The World’s Oldest Cities to Visit

From some of the oldest structures still standing to ancient civilizations lost in translation, we're traveling back in time as far as we can go.

Some ancient cities have gone decades without being disturbed by a single soul. In turn, there are endlessly magnificent structures to explore and probably a few we’ve yet to stumble upon. Those who visit the oldest cities on earth go to appreciate the ruins that still stand, often saying there’s nothing else like it.

There’s a lot of mystery surrounding the most ancient civilizations, but what’s been left behind can tell us so much. Hopefully, centuries from now, the world’s oldest cities will still remain. But you never know when another part of human history may crumble. Because there’s no time like the present, I’d make it a point to travel to these incredible, ancient wonders that may or may not exist tomorrow.

Athens, Greece

Sunset at Temple of Poseidon near Athens, Greece.

The cradle of Western civilization, Athens’ ancient heritage is still intact. Greece’s capital and largest city has been inhabited for over 7,000 years. The Ottoman, Byzantine, and Roman empires left imprints on the most explorable parts of the city.

At almost every turn, you’ll be walking in the footsteps of some of the most prominent philosophers, writers, playwrights, and artists in all of human history. Dominated by 5th-century BC landmarks, make your way to the Acropolis, the hilltop citadel covered in ancient buildings like the Parthenon. 

Timbuktu, Mali

women selling wood at town market in Timbuktu, Mali, Africa

You might be less familiar with this one, but Timbuktu is one of the world’s oldest cities. It’s also still home to tens of thousands of people. In its heyday around the 14th century, the capital of the Tombouctou Region enjoyed two centuries of global fame as a top center of trading and learning. But it began to lose its power shortly after.

Situated near the Niger River, those in Timbuktu had access to much of west and north Africa. Trading soon migrated coastal cities, its influence diminished, and neighboring countries began to attack. But its 14th-century buildings, learning centers, and mosques remain standing.

Palenque, Mexico

Ruins of Palenque, Yucatán, Mexico.

No one’s quite sure when this temple/jungle city was built, but it’s believed to have been established around 200 BCE and abandoned by 800 CE. It remained uninhabited for about a thousand years after that, and the rainforest soon intermingled with the structure. Hardly anyone visited its more than 200 structures, including pyramids, the Temple of Skulls, ancient crypts, and a palace for centuries.

Archaeologists were the only ones frequenting it, inevitably discovering ancient texts that gave clues about this mysterious civilization. Then in the 1950s, people realized it was a diamond in the rough, and it’s believed about 90% of Palenque has yet to be discovered.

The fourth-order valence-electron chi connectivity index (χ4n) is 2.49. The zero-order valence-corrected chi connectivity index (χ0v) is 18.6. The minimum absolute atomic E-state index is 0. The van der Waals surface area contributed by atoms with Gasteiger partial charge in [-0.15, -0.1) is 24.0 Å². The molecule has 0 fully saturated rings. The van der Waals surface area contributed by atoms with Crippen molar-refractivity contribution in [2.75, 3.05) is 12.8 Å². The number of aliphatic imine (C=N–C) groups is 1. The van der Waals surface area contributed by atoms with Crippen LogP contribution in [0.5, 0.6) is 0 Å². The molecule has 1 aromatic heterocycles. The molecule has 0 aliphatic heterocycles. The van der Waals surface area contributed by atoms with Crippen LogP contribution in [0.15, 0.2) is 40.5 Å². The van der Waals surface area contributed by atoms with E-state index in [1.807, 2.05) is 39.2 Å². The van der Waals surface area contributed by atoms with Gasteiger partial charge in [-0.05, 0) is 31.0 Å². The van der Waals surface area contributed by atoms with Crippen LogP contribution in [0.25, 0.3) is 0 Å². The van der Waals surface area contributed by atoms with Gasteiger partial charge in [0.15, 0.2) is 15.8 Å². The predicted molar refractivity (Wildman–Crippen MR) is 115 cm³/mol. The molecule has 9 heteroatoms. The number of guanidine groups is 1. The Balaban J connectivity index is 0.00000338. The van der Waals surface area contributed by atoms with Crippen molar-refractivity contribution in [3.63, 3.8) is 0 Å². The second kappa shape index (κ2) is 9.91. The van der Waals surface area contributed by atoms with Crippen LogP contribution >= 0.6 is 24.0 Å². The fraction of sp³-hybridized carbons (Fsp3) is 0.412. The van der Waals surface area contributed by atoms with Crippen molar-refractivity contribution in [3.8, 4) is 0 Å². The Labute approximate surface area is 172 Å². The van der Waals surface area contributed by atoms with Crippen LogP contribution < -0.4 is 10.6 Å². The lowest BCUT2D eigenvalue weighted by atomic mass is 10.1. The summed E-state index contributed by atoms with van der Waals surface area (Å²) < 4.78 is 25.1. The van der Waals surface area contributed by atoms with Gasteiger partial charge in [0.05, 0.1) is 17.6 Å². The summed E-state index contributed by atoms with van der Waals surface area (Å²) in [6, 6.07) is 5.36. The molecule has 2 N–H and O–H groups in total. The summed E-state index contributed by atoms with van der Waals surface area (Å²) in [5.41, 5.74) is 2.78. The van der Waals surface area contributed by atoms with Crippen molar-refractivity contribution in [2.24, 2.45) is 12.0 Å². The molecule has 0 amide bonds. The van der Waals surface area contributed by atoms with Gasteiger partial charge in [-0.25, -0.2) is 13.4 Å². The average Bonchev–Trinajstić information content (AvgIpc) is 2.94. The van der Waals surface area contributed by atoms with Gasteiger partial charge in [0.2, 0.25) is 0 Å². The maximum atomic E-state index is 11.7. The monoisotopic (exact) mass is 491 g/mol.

Petra, Jordan

Stunning view from a cave of the Ad Deir - Monastery in the ancient city of Petra, Jordan

You might recognize this one from Indiana Jones. So if you’ve got a thing for historic/movie sites and one-of-a-kind photo opportunities, make your way to Jordan’s Arabian Desert and visit a stunning city like no other. This ancient Metropolis known as the ‘Rose City’ is carved directly onto the ruddy rock face. Once a popular trade route, the earliest inhabitants are believed to have resided here around 7000 BCE, with the most famous architecture built around 400-200 BCE.

Once a wealthy city, their way of life began to decline after the Romans invaded in 106 CE. Then a major earthquake turned it into a ghost town. Rediscovered in 1812, it’s now considered one of the Seven Wonders of the World and a UNESCO World Heritage Site. Looking for something to marvel at? Go to the Treasury. One of the best-preserved buildings in all of Petra, it’s believed to be the tomb of an ancient king. But Petra’s no one-trick pony. There are tons of things to see along the street of facades and in the Siq valley.

Angkor Wat, Cambodia

Buddhist monk in Ancient Ta Prohm temple ruins hidden in jungles

If you’re into ancient cities, Southeast Asia is the place to be. It boasts some of the oldest cities and temples on earth. Sukhothai in Thailand and Bagan in Myanmar are both worthy stops, but none quite compare to Cambodia’s Angkor Wat complex, the largest religious structure ever built.

Angkor Wat is one of 72 temples in the abandoned complex, but you can spend an entire day exploring it. This ancient city started as a Hindu temple in the 12th century, but by the end of the century, the area transitioned into Buddhist practices. Now it’s one of the most popular tourist destinations on earth, but remains strongly tied to its roots in the most mystical and jungly of ways.

Machu Picchu, Peru

aerial view of Machu Picchu's Peruvian Historical Sanctuary

Frequently dubbed one of the wonders of the modern world, we can’t talk about the oldest cities in existence and not travel to Machu Picchu. Sitting pretty at 8,000 meters above sea level, there’s no view from the top quite like this one. Built in 1450, this ancient city was only inhabited for about a century and swiftly abandoned during the Spanish invasion. What remains is both eery and magnificent. And the only inhabitants you’re likely to run into are the photo-friendly llamas.

Unlike many surrounding cities, it escaped destruction upon invasion. In 1911, Machu Picchu became revered for its architectural soundness. If you want to visit this well-preserved piece of history, you can take a multi-day trek alongside other hikers. If you’re not up for it, there’s also a bus or a train for travelers. Once you’re up there, be sure to check out Inihuatana, the Temple of the Three Windows, and the Temple of the Sun.

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